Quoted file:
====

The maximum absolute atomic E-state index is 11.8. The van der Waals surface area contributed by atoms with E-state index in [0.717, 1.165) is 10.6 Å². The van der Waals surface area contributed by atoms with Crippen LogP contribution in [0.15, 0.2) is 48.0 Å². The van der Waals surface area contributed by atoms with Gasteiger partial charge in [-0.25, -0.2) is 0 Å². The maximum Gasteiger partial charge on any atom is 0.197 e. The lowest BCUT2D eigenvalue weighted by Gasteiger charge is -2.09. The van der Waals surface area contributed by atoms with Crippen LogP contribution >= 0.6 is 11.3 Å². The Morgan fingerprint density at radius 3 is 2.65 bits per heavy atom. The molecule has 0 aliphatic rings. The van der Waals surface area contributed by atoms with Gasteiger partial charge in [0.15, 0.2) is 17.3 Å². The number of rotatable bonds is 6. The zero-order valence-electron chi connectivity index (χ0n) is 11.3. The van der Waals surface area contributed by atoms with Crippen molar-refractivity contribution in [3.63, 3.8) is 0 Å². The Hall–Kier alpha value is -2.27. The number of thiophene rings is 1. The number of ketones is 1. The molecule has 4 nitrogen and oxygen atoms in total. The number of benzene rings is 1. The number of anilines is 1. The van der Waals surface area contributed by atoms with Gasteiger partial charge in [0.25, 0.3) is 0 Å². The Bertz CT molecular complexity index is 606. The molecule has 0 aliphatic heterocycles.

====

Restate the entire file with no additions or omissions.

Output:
The maximum absolute atomic E-state index is 11.8. The van der Waals surface area contributed by atoms with E-state index in [0.717, 1.165) is 10.6 Å². The van der Waals surface area contributed by atoms with Crippen LogP contribution in [0.15, 0.2) is 48.0 Å². The van der Waals surface area contributed by atoms with Gasteiger partial charge in [-0.25, -0.2) is 0 Å². The maximum Gasteiger partial charge on any atom is 0.197 e. The lowest BCUT2D eigenvalue weighted by Gasteiger charge is -2.09. The van der Waals surface area contributed by atoms with Crippen LogP contribution >= 0.6 is 11.3 Å². The Morgan fingerprint density at radius 3 is 2.65 bits per heavy atom. The molecule has 0 aliphatic rings. The van der Waals surface area contributed by atoms with Gasteiger partial charge in [0.15, 0.2) is 17.3 Å². The number of rotatable bonds is 6. The zero-order valence-electron chi connectivity index (χ0n) is 11.3. The van der Waals surface area contributed by atoms with Crippen molar-refractivity contribution in [3.63, 3.8) is 0 Å². The Hall–Kier alpha value is -2.27. The number of thiophene rings is 1. The number of ketones is 1. The molecule has 4 nitrogen and oxygen atoms in total. The number of benzene rings is 1. The number of anilines is 1. The van der Waals surface area contributed by atoms with Gasteiger partial charge in [0.25, 0.3) is 0 Å². The Bertz CT molecular complexity index is 606. The molecule has 0 aliphatic heterocycles.